Monday, November 21, 2011

Legalising Prostitution in Botswana

Recently the issue of legalising prostitution in Botswana has come to the fore. It seems very odd to me that people feel it's important to legalise prostitution but are not willing to make abortions legal. The prisons are full of women who had no option but to seek an illegal abortion. But yet they speak about women's rights.

I am not for the legalisation of prostitution. I think instead, the prostitute side of prostitution should be decriminalised. Why should people forced into such work because of the economic situation and structural discrimination be put in jail? I'm not against the legalisation of prostitution from some moralistic Christian perspective, it is from a feminist perspective that I take this position.

In Botswana I just cannot accept that prostitution is an occupation that women are willingly choosing. With our high level of unemployment and poverty women (primarily but even men) are forced to sell all they have left- their bodies. I also wonder in this debate- where are the women? Why is it the men who are speaking for the legalisation of prostitution?

The debate stems from attempts to curb the spread of HIV/AIDS in the country. I think we can do that by decriminalising prostitution so that women can come forward without the fear of being arrested. At the same time the legal apparatus should now focus on the men that buy these women and the pimps involved in organising them. Pressure should be put on them with arrests.

Many of the prostitutes in Botswana are foreigners. I can't find any statistics about sex trafficking in the country but I would expect it is there.

Legalisation will increase the sex business in Botswana and make it a magnet for people looking for prostitutes. In Norway once prostitution was legalised it increased by 25%. And now since most Norwegian women (who have access to better jobs) don't want to be prostitutes, the big sex work lobby groups are pushing for foreign women to be allowed into the country to fill the vacancies. This is a recipe for the trafficking of women, sadly done legally.

The best way to help women in prostitution is to offer them good alternatives. Prostitution in most cases is the only choice. If there comes a point, where the problems of poverty and sexual abuse in Botswana were magically solved, when everyone who wanted a job that earned them a living wage got one, then and only then would it be right to legalise prostitution. Until then any attempt to legalise prostitution would be one that instead legalised the continued abuse of women and that's wrong.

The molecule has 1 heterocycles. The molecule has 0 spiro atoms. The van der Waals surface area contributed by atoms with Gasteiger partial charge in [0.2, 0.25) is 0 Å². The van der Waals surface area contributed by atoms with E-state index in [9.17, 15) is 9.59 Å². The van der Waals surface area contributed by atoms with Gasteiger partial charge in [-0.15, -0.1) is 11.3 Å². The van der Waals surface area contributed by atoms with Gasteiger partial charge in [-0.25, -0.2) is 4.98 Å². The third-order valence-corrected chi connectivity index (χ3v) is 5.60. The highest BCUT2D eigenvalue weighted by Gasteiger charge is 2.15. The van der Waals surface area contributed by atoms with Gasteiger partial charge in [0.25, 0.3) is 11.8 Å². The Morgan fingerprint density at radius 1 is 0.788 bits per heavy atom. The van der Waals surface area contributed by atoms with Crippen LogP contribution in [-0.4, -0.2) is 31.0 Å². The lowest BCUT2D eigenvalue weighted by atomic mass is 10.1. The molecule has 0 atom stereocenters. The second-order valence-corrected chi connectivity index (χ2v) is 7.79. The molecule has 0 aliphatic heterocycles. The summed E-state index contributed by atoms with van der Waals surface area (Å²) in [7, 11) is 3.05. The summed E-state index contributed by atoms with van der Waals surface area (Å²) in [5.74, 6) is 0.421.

What do you think? What's the best way to deal with prostitution in a country with high levels of unemployment and poverty? I'm interested in hearing your view.


OneStonedCrow said...

Hey Laurie - interesting thoughts on a subject I haven't given much thought to ...

... I have mixed feelings on the issue of legalization because the bottom line is that, lawful or unlawful, prostitution has been around forever and it will be in the future ... what I'm trying to say is that perhaps more control will offer more protection to the vulnerable ...

... I don't know, I've never visited or spoken to a 'sex worker' ... but I think that you are right in that, given a healthy alternative to earn a decent living, most women would grab it ... the problem is, where will these job opportunities come from? ... and in the meantime the prostitutes must feed themselves and their families.

We have the same problem in Namibia ... and a big debating point recently was the issue of polygamy ... most guys seem to be in favour of it but not so women ... I wonder if men would be so enthusiastic if women were also allowed to have multiple husbands ...

Lauri said...

Yes I agree Graham, I think something needs to be done to protect the vulnerable. You hear terrible stories of abuse even by the police. Recently there was a story here in the newspaper about a police officer who hired a prostitute and then raped her. When she went to the station to report him they said she had no case because she's a prostitute. Luckily one of the NGOs stepped in to help her.

As for polygamy I think you're right- if women had many husbands it would be another story all together.

Joyful said...

I agree with your comments about legalization of prostitution leading to increased sex trafficking. This is already a huge problem all around the world, perhaps more so in so called "developed" countries.. Sadly a lot of people aren't even aware that sex slaves exist in our own backyards.

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